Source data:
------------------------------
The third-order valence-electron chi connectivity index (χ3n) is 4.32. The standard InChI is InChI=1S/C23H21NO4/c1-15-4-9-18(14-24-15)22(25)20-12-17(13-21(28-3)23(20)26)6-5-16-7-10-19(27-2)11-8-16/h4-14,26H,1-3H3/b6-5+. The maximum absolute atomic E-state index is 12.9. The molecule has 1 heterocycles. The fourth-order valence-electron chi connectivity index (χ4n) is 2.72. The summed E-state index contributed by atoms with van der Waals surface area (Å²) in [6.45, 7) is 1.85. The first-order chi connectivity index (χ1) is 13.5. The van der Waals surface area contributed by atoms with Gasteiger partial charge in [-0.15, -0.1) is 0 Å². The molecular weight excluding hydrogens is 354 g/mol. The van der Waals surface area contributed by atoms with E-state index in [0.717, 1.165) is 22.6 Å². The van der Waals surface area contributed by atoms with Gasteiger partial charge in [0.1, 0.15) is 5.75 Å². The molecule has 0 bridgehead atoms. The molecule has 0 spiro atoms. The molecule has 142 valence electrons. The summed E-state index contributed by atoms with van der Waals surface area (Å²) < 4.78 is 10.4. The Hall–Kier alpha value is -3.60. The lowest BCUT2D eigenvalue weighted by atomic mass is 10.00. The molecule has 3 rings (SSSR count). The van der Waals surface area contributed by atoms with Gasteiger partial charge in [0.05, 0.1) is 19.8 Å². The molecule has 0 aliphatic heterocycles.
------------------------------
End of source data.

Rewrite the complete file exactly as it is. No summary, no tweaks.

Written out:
The third-order valence-electron chi connectivity index (χ3n) is 4.32. The standard InChI is InChI=1S/C23H21NO4/c1-15-4-9-18(14-24-15)22(25)20-12-17(13-21(28-3)23(20)26)6-5-16-7-10-19(27-2)11-8-16/h4-14,26H,1-3H3/b6-5+. The maximum absolute atomic E-state index is 12.9. The molecule has 1 heterocycles. The fourth-order valence-electron chi connectivity index (χ4n) is 2.72. The summed E-state index contributed by atoms with van der Waals surface area (Å²) in [6.45, 7) is 1.85. The first-order chi connectivity index (χ1) is 13.5. The van der Waals surface area contributed by atoms with Gasteiger partial charge in [-0.15, -0.1) is 0 Å². The molecular weight excluding hydrogens is 354 g/mol. The van der Waals surface area contributed by atoms with E-state index in [0.717, 1.165) is 22.6 Å². The van der Waals surface area contributed by atoms with Gasteiger partial charge in [0.1, 0.15) is 5.75 Å². The molecule has 0 bridgehead atoms. The molecule has 0 spiro atoms. The molecule has 142 valence electrons. The summed E-state index contributed by atoms with van der Waals surface area (Å²) < 4.78 is 10.4. The Hall–Kier alpha value is -3.60. The lowest BCUT2D eigenvalue weighted by atomic mass is 10.00. The molecule has 3 rings (SSSR count). The van der Waals surface area contributed by atoms with Gasteiger partial charge in [0.05, 0.1) is 19.8 Å². The molecule has 0 aliphatic heterocycles.